In the July issue of Pharm Exec we discussed the first pitfall in problem solving: an ill-defined problem. This month we'll look at the other barrier that impedes effective problem solving: looking for the solution within a confined set of parameters when the solution actually exists outside of those limits.
Let's assume we appropriately specified our problem and have, indeed, identified the correct target audience—that is, those who are predicted to be non-adherent in the future. What do we do with them?Typical adherence solutions are built around patient self-report and/or attitudinal segmentations. The fundamental problems with these two approaches are that they assume, respectively, that (A) the patient has the meta-cognition to articulate their subconscious state of mind regarding irrational behavior, and (B) attitudes cause behavior. These two assumptions will lead to the development of highly engaging, but, unfortunately, ineffective interventions. Here's why:
The Limitations of Meta-Cognition
It is generally accepted within cognitive science that individuals are relatively poor at explaining the mechanisms behind their own behavior and thought processes. We refer to this as weak meta-cognition. Indeed, even experts in the field of cognitive science often struggle to explain behavior and thinking processes. If I were to ask you to state the top two most acceptable reasons for non-adherence, you might say side-effects and cost. Some of you might say forgetfulness. Sure, they all seem plausible. However, we know that these are not really the top reasons for non-adherence because if they were, then low-toxicity drugs would have superior adherence to the high-toxicity drugs such as chemotherapy, generics would not have an adherence problem, and reminder programs would actually work.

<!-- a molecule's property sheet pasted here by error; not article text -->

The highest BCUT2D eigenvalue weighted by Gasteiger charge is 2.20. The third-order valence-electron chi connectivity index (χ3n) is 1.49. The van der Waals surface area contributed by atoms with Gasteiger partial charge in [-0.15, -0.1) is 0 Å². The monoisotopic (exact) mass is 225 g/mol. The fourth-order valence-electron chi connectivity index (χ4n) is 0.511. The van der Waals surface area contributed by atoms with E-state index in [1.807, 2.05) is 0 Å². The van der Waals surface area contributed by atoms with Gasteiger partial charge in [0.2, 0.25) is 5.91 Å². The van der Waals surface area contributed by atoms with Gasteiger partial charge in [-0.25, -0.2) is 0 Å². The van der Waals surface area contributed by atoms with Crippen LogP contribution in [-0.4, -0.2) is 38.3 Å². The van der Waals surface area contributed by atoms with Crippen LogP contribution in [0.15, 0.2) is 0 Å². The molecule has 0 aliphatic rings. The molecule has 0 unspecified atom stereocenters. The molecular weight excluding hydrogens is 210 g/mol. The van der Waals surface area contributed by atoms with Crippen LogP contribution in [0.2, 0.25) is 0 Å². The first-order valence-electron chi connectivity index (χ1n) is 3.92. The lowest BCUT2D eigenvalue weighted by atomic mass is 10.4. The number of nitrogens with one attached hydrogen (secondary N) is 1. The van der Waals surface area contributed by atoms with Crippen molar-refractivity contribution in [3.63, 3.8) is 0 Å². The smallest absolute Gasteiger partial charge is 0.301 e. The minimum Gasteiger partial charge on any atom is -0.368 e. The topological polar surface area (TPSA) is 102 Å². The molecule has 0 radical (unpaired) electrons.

If, on the other hand, I were to ask you for the top two least acceptable reasons for non-adherence what would you say? That's a much trickier question. What if I asked you why you didn't let that crazy driver pull in front of you this morning, or why do you choose black shoes with a blue suit rather than brown ones? What if I asked you to explain why you didn't follow your doctor's recommendation to take a mildly toxic drug that could potentially save your life and instead opted for a bag of French fries for lunch? We shouldn't ask innocent consumers to explain what we, as pharmaceutical experts, haven't been able to explain despite years of investigation. They will give you the best answer they can think of—and nothing more.